Saturday, September 20, 2008

Measuring Things

Everyone loves to measure things. Eric told me the other day of a story he heard at NFJS about how Henry Ford publicly measured employees performance of producing I-Beams. The mere process of public measuring increased the number of I-Beams produced (I looked around on the internet, couldn't find any references).

Recently at work we started playing the Hudson Continuous Integration Game. In this "game" there is a public record of points. Your check-ins can net you points or loose you points. The rules that we play with are:

  • -10 points for breaking a build
  • 0 points for breaking a build that already was broken
  • +1 points for doing a build with no failures (unstable builds gives no points)
  • -1 points for each new test failures
  • +1 points for each new test that passes
  • +3 points for removing a warning, TODO, or fixing findbugs errors
  • -3 points for checking in a warning, TODO, or creating findbugs errors

Each month we reset the scores. This is the third month we're doing this. The top three get prizes (a toy from the dollar store to display proudly on their desk), the looser also get a toy, the cockroach of shame. We're half way though this month, the top three all have 200+ points (at the moment I'm #2), then the point count drops off considerably. I believe #4 has 100 points, and the person in last place has -1 (note: 25% of the people playing are fulltime developers, the other 75% are scientists who do a little development, but everyone plays).

This is far from perfect measurement of performance, but I have to tell you the fear of public ridicule for having low points (or just my competitive nature) has certainly made me go right back and fix any findbugs errors, and implement TODO's rather than just leave them there. It's kind of neat on a personal level, but it also has had an effect on our team as well. It's encouraged other people to cleanup their warnings and fix easy problems and it's started a lot of discussions about good coding practice (I think this has been the most valuable thing it's done). The most controversial rule is loosing 3 points for checking in a TODO.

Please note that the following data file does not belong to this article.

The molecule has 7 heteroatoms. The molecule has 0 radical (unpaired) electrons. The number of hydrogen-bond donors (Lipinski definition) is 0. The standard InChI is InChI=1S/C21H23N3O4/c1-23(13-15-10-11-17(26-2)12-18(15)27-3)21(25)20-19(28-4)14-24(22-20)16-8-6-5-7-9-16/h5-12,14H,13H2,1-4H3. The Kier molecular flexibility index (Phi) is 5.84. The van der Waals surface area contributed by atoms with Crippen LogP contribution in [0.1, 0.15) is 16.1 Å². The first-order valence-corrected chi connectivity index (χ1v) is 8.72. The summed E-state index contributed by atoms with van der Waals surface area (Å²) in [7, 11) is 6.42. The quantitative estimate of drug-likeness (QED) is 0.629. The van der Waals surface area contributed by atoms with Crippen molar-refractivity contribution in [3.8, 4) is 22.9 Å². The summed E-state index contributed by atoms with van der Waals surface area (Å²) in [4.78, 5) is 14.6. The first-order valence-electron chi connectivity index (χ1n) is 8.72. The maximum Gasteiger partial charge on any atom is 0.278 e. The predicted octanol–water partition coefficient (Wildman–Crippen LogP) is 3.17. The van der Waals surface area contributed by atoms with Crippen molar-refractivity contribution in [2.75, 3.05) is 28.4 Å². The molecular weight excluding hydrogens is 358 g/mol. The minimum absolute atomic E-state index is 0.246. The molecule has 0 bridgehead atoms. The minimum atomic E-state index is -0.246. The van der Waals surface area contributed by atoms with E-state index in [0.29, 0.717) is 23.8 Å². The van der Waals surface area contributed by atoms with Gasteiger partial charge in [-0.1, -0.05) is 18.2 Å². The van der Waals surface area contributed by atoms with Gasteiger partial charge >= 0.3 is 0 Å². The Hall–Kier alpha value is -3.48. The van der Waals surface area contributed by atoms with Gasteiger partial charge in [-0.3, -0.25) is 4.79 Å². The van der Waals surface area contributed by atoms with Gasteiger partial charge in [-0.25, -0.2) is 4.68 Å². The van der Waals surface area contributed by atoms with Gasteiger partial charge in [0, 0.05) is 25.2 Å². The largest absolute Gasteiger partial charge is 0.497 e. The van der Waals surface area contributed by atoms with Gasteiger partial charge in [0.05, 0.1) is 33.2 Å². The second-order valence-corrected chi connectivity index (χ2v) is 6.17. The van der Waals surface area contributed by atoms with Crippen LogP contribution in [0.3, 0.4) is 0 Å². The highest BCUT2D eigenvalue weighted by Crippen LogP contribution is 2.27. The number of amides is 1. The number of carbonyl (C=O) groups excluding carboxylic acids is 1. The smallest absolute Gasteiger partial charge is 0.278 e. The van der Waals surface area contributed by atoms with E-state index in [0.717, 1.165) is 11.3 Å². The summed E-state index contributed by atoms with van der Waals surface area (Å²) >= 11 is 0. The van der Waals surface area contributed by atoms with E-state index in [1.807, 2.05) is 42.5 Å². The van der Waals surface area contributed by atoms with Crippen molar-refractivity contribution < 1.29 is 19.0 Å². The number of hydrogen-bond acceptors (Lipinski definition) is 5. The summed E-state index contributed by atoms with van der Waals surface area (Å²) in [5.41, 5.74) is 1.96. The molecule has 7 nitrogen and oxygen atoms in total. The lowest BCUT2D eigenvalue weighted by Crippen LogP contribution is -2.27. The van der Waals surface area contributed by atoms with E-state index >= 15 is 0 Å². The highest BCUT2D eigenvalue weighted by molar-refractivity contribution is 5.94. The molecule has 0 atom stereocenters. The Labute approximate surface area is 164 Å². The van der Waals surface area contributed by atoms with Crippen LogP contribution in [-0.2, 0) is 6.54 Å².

There are a number of people who feel that checking in a TODO shouldn't loose you any points, that it will encourage people to just not mark things as TODO when they should be. I can totally see this point. On the other hand, no matter how much I hate to loose points if I have 2-3 things in a month that really are TODOs and I don't have time to implement the feature right then, I'm okay loosing 6-9 points... I created work by checking in. I should get dinged. In my eyes this encourages people to not check-in if they're going to create work for other people.

The whole process has been very fun. And it's started a number of conversations about development with people who weren't talking about it so much. I'm currently measuring the success of the game by how much people are talking about it. This month that measurement is at 104, I hope next month the success of the game is 150.


redsolo said...

Great to hear that it actually works and does not turn the competition into a blood bath.

Any ideas on how to extend the game plugin?

Ash said...

I agree, the level of talking is a huge bonus. I especially like how bad code is exposed (you have no excuse for leaving unused imports, etc, around).

I have toyed with the idea of writing a script/screen scraper to compile statistics over time: We could have graphs showing points over time. Also it would be useful to get an overview of how people got their points -- i.e all for tests, for fixing bugs, etc. A means of configuring the rules (aside from compiling a custom version) would be cool.

We just need to stop being lazy and start contributing, this plugin is great!

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